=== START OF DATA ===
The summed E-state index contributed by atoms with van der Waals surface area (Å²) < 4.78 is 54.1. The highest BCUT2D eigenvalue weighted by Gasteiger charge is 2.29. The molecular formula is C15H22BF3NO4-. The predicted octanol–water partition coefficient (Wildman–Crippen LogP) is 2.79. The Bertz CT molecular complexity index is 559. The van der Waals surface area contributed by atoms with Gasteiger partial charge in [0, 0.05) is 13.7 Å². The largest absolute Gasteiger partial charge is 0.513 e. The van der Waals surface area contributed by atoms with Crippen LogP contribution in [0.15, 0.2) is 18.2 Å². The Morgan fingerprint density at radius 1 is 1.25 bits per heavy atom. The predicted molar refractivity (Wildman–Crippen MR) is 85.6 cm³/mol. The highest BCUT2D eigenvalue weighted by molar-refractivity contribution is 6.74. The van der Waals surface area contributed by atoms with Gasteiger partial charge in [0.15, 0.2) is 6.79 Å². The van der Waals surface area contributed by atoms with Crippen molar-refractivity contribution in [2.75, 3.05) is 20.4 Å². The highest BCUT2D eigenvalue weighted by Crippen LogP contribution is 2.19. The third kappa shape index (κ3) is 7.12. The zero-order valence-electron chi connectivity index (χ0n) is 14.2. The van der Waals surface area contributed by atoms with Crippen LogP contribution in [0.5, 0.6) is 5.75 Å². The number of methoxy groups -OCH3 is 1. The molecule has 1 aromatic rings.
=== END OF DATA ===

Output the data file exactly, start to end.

The summed E-state index contributed by atoms with van der Waals surface area (Å²) < 4.78 is 54.1. The highest BCUT2D eigenvalue weighted by Gasteiger charge is 2.29. The molecular formula is C15H22BF3NO4-. The predicted octanol–water partition coefficient (Wildman–Crippen LogP) is 2.79. The Bertz CT molecular complexity index is 559. The van der Waals surface area contributed by atoms with Gasteiger partial charge in [0, 0.05) is 13.7 Å². The largest absolute Gasteiger partial charge is 0.513 e. The van der Waals surface area contributed by atoms with Crippen LogP contribution in [0.15, 0.2) is 18.2 Å². The Morgan fingerprint density at radius 1 is 1.25 bits per heavy atom. The predicted molar refractivity (Wildman–Crippen MR) is 85.6 cm³/mol. The highest BCUT2D eigenvalue weighted by molar-refractivity contribution is 6.74. The van der Waals surface area contributed by atoms with Gasteiger partial charge in [0.15, 0.2) is 6.79 Å². The van der Waals surface area contributed by atoms with Crippen molar-refractivity contribution in [2.75, 3.05) is 20.4 Å². The highest BCUT2D eigenvalue weighted by Crippen LogP contribution is 2.19. The third kappa shape index (κ3) is 7.12. The zero-order valence-electron chi connectivity index (χ0n) is 14.2. The van der Waals surface area contributed by atoms with Crippen LogP contribution in [0.5, 0.6) is 5.75 Å². The number of methoxy groups -OCH3 is 1. The molecule has 1 aromatic rings.